Yesterday, while walking with my wife, I spotted the presumed Maine Coon between Howard and Polk. Fluff is appropriate nickname, don’t you think? The kitty stayed put long enough for me to get the farther Featured Image and to move in closer for the companion. 

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The Cats of University Heights: Maxie

Call me flabbergasted. Four days after seeing Striker, along Alabama between Mission and Madison, my wife and I encountered Maxie and his owner on the same block. The tabby is the twenty-third profiled from the street, and—gasp—another, spotted earlier today, will be next up.

Maxie came to his 71-ish caretaker about 24 months ago. The feline started hanging around, even though he technically belong to neighbors. They left about a year later, and the kitty stayed behind. Maxie rooms with another cat, whose story we may share sometime soon. 

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The Cats of University Heights: Striker

Yesterday, my wife and I walked along Alabama between Mission and Madison, beyond which we could make out silhouetted Itchy Valentino shading on the next block. I stopped, seeing orange fur against foliage along a driveway. A cat! She spotted his prey—an overly large lizard—that (sorry) was no longer visible when I shot the Featured Image using Leica M10 and Summarit-M 1:2.4/50 lens. By posture, you can see stalking still.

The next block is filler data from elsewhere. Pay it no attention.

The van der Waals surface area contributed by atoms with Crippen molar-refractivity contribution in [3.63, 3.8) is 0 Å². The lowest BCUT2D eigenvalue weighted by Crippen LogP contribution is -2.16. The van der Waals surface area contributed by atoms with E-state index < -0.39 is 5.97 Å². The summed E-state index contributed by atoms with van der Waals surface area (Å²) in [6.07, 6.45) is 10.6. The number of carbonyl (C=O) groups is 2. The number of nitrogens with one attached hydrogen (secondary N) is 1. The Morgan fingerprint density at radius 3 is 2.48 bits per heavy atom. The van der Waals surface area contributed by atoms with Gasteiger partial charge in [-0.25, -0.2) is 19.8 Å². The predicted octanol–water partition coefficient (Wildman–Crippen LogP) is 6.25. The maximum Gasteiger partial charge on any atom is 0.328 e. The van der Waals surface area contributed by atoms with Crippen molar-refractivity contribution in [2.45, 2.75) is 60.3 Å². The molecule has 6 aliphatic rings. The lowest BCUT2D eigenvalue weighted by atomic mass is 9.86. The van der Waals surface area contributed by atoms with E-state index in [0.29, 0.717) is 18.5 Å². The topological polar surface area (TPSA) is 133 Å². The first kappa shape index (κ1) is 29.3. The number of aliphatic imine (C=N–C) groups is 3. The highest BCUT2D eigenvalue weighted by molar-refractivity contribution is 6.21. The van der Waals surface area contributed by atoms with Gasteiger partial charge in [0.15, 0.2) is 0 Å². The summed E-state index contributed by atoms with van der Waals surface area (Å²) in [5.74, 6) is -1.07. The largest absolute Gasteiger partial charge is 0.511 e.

Photo vitals: f/5.6, ISO 200, 1/250 sec, 50mm; 4:13 p.m. PDT. The EXIF shows f/4.8, which the camera estimates based on other settings. I am sure about the aperture. 

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The Cats of University Heights: Dutch

We close out the month and first half of the year—on a Caturday! In celebration, please meet the husky shorthair nicknamed Dutch. I couldn’t approach close enough to read the tag attached to his collar. Thus, he earns the moniker for distinctive sighting: First feline on New York Street, which dead-ends into a canyon on one side and Madison on the other. In the 1620s, Dutch settlers claimed the area around and on Manhattan Island that the English would later rename New York. Does that make any sense of my choice?

I used Leica M10 and Summarit-M 1:2.4/50 lens to capture the Featured Image, yesterday at 3:24 p.m. PDT. Same day, the camera manufacturer released new firmware, which I updated. Dutch has the honor of being first cat captured with v2.4.5.0, which changes default auto-ISO to 200—supposedly to improve dynamic range. The camera now also includes (guessed) aperture in the EXIF (e.g. metadata). Vitals: f/2.5, ISO 200, 1/750 sec, 50mm.